Yes, in the sense that it was a devastating disease that went the other way: from The New World to Europe. The negative consequences of contact were not one sided at all. When Columbus sailed back to Europe the first time he was seriously ill with some unknown-to-him disease involving lesions and boils and general malaise. The symptoms were then carried from the city where he landed, by sailors and soldiers (in other words, the usual clients of brothels) to all the cities and countries of Europe, in a systematic chronological way that comes down to us in contemporary accounts. A few decades later it was all over and had taken firm hold. The works of Shakespeare were full of references to "the pox", especially in the form of a curse: "A pox upon you!", "A pox upon your house!" :references to syphilis.
I highly recommend the book, even if you find yourself objecting to her case for any given historical figure having had syphilis, because in laying out her case she paints a picture of those times when syphilis was the
dark cloud hanging over Western Civilization's head. In the late 1800's something like 15% of men were estimated to be infected. People endured useless, dangerous cures involving mercury vapor. Children had it passed to them at birth. None of which could be discussed openly. Did James Joyce have syphilis? It doesn't completely matter, because in describing his case she makes it clear what it would have been like for any married man with a career to have the disease in those times, under his circumstances.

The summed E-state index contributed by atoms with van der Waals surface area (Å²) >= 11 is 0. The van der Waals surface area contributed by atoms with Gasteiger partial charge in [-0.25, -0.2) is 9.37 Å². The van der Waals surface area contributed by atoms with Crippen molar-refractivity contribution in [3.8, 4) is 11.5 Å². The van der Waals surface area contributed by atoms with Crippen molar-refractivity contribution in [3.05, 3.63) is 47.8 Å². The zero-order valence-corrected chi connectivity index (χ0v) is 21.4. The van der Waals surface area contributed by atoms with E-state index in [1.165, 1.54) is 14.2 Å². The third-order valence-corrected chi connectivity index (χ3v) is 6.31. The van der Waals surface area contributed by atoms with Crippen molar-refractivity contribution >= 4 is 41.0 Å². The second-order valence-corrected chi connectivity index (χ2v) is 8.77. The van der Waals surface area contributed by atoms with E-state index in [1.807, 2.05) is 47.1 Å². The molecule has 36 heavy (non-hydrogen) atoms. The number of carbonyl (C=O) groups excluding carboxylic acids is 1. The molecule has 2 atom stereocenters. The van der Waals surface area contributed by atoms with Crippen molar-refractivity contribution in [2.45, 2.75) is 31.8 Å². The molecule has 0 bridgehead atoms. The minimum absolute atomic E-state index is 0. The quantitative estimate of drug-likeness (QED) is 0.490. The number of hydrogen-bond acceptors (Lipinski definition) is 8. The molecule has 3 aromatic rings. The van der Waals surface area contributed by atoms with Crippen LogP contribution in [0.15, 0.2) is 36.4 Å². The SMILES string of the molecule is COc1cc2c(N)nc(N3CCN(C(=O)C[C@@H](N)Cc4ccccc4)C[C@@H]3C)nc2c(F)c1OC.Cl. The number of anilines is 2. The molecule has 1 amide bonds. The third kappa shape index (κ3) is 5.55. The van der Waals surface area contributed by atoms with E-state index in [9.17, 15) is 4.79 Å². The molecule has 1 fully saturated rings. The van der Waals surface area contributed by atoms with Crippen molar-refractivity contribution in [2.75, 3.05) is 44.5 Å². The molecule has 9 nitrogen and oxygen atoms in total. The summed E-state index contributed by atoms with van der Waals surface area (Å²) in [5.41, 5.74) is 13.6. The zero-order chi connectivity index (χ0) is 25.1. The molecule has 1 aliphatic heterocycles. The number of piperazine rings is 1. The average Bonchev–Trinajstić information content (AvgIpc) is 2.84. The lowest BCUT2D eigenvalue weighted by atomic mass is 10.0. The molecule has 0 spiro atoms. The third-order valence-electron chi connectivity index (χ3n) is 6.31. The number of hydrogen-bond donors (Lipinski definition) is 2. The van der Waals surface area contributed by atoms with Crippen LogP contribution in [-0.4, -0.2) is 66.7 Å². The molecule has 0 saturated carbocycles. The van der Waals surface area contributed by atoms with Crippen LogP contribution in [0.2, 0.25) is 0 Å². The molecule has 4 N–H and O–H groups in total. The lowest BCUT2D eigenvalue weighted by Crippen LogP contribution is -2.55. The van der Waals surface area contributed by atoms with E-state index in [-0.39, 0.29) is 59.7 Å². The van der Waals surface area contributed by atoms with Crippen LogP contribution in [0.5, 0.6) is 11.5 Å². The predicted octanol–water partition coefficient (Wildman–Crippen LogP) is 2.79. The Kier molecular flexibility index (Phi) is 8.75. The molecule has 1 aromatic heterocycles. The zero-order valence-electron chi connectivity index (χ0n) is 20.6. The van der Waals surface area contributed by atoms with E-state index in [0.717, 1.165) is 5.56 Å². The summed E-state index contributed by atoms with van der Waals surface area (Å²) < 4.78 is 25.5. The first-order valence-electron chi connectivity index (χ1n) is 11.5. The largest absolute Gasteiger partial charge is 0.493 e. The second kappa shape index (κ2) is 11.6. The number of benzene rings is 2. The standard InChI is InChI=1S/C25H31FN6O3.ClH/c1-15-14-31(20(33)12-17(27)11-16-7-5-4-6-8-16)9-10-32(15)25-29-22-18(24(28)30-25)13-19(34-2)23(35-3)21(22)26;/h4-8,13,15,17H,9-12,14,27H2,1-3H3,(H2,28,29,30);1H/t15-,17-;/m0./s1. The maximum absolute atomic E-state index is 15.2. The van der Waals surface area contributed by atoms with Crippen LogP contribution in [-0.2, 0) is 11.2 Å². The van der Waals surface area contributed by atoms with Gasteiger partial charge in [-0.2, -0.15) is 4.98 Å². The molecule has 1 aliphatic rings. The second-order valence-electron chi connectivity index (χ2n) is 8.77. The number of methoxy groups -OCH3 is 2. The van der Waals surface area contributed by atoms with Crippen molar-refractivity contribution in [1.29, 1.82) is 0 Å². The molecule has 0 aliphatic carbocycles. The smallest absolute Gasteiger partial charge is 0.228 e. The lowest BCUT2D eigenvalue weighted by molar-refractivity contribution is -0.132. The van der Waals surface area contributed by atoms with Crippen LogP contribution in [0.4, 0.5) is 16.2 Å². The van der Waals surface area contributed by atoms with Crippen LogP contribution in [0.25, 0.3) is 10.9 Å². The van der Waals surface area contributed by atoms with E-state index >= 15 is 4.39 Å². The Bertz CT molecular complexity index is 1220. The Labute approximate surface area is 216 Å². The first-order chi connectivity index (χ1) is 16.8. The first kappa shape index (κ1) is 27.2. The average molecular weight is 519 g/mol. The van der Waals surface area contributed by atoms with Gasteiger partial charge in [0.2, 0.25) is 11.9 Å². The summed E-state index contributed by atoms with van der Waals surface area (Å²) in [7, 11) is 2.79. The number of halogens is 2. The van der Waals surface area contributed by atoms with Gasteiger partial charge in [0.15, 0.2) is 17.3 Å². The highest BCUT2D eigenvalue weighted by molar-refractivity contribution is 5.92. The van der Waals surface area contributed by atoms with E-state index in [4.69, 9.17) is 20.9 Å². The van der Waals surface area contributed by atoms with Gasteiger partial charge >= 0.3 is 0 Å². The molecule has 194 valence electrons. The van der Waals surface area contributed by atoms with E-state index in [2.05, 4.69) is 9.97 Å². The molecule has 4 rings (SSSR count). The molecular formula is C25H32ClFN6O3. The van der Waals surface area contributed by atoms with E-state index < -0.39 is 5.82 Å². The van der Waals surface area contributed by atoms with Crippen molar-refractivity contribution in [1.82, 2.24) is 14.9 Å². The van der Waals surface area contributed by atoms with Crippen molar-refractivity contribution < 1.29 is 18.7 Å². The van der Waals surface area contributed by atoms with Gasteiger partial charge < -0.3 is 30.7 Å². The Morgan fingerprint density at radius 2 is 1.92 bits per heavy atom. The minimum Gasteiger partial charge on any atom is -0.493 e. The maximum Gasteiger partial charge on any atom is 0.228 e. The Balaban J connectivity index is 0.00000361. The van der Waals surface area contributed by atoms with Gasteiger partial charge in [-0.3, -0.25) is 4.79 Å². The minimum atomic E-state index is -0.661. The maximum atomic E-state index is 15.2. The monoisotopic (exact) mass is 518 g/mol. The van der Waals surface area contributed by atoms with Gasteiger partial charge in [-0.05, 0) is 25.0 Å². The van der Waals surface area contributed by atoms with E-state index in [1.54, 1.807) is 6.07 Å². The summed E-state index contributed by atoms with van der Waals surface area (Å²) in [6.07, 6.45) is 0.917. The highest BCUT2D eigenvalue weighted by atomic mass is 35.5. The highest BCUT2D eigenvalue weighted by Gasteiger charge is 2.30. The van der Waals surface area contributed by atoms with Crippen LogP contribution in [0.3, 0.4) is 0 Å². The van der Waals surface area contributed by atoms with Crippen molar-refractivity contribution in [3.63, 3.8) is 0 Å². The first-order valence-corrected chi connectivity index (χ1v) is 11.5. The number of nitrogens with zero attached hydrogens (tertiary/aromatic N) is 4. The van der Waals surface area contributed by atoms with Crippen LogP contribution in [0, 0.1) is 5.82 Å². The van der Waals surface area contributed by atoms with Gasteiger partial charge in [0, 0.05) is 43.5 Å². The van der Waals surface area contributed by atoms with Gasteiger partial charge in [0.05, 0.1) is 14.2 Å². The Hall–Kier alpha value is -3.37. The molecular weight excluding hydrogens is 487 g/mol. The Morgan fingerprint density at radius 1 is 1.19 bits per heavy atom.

So, turning the OP question around: Were Europeans doomed to the 500 year syphilis epidemic?
That's a pretty interesting question because we have no information on how prevalent it was in the Americas. Did he accidentally stumble onto the area of origin of the disease? Would it have spread from the Carib peoples around the world by other means? Had other Americans found a way of containing it? It's maddening how little we know. (Columbus had literate priests with him who were sympathetic to the natives and wrote letters back to Spain. I guess I would scour those letters to see if the priests asked the natives anything about this mystery disease.)